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IRS Finalizes Regulations Regarding Tax Consequences Of Euro Conversion
Washington, DC, January 19, 2001 - The Internal Revenue Service has released the final regulations which provide that the conversion of certain European countries’ currencies (legacy currencies) to a single European currency (euro) generally will be a tax-neutral event for US taxpayers. The final regulations are substantially unchanged from the temporary regulations and apply to tax years ending after July 29, 1998.
The eleven members of the European Union that participated in the initial conversion to the euro on January 1, 1999 were Austria, Belgium, Finland, France, Germany, Ireland, Italy, Luxembourg, Netherlands, Portugal and Spain. National coins and notes of the participating European Union countries will stay in use only until 2002 when they will be withdrawn permanently and replaced by the euro. The members of the European Union that have not participated or agreed to participate in the conversion to the euro are the United Kingdom, Denmark and Sweden. Greece agreed to adopt the euro as of January 1, 2001.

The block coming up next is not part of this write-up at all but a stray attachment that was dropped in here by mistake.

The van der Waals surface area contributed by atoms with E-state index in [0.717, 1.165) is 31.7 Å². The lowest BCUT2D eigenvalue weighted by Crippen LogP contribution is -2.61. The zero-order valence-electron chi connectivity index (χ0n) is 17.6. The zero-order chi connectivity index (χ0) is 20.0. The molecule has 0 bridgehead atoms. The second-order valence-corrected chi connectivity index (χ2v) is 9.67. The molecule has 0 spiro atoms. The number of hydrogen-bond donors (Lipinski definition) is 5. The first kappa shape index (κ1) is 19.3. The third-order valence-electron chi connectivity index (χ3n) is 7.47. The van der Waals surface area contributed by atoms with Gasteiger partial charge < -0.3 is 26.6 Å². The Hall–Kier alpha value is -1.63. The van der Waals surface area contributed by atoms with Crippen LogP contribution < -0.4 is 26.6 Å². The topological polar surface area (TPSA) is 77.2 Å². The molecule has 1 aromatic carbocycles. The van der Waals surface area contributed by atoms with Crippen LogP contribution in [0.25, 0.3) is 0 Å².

The final IRS regulations provide that the conversion to the euro of a legacy currency held by a taxpayer and the conversion of legacy currency-denominated contractual relationships, financial instruments or other claims or obligations will not trigger recognition of gains or losses solely as a result of the euro-conversion. The final regulations also provide detailed guidance for taxpayers (such as some single-country funds) that use a legacy currency, rather than the US dollar, as their "functional currency."